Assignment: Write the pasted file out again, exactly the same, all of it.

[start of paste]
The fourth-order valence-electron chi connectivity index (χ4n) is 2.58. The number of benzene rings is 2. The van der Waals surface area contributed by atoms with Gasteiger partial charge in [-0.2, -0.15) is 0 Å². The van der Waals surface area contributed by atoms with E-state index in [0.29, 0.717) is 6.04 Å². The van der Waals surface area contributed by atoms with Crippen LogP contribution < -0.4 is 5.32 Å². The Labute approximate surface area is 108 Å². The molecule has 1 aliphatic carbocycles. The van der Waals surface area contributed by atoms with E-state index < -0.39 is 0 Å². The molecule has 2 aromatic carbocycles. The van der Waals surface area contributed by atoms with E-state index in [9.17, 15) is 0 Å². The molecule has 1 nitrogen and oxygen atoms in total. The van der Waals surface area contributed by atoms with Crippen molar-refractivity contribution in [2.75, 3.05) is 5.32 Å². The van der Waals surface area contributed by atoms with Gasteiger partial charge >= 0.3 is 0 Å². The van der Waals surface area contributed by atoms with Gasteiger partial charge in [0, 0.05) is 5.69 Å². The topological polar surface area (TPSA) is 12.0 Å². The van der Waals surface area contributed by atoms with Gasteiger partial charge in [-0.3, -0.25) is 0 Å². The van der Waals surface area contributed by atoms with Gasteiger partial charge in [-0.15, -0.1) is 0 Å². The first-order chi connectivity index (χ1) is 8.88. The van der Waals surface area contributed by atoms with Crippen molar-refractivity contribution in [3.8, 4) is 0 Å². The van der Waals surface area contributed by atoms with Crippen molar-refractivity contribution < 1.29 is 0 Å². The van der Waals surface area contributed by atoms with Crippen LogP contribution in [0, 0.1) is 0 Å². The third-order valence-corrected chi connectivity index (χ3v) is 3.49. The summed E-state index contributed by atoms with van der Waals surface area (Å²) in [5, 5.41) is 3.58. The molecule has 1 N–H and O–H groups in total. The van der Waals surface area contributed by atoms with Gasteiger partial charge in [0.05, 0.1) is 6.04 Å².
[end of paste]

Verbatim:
The fourth-order valence-electron chi connectivity index (χ4n) is 2.58. The number of benzene rings is 2. The van der Waals surface area contributed by atoms with Gasteiger partial charge in [-0.2, -0.15) is 0 Å². The van der Waals surface area contributed by atoms with E-state index in [0.29, 0.717) is 6.04 Å². The van der Waals surface area contributed by atoms with Crippen LogP contribution < -0.4 is 5.32 Å². The Labute approximate surface area is 108 Å². The molecule has 1 aliphatic carbocycles. The van der Waals surface area contributed by atoms with E-state index < -0.39 is 0 Å². The molecule has 2 aromatic carbocycles. The van der Waals surface area contributed by atoms with E-state index in [9.17, 15) is 0 Å². The molecule has 1 nitrogen and oxygen atoms in total. The van der Waals surface area contributed by atoms with Crippen molar-refractivity contribution in [2.75, 3.05) is 5.32 Å². The van der Waals surface area contributed by atoms with Gasteiger partial charge >= 0.3 is 0 Å². The van der Waals surface area contributed by atoms with Gasteiger partial charge in [0, 0.05) is 5.69 Å². The topological polar surface area (TPSA) is 12.0 Å². The van der Waals surface area contributed by atoms with Gasteiger partial charge in [-0.3, -0.25) is 0 Å². The van der Waals surface area contributed by atoms with Gasteiger partial charge in [-0.15, -0.1) is 0 Å². The first-order chi connectivity index (χ1) is 8.88. The van der Waals surface area contributed by atoms with Crippen molar-refractivity contribution in [3.8, 4) is 0 Å². The van der Waals surface area contributed by atoms with Crippen molar-refractivity contribution < 1.29 is 0 Å². The van der Waals surface area contributed by atoms with Crippen LogP contribution in [0, 0.1) is 0 Å². The third-order valence-corrected chi connectivity index (χ3v) is 3.49. The summed E-state index contributed by atoms with van der Waals surface area (Å²) in [5, 5.41) is 3.58. The molecule has 1 N–H and O–H groups in total. The van der Waals surface area contributed by atoms with Gasteiger partial charge in [0.05, 0.1) is 6.04 Å².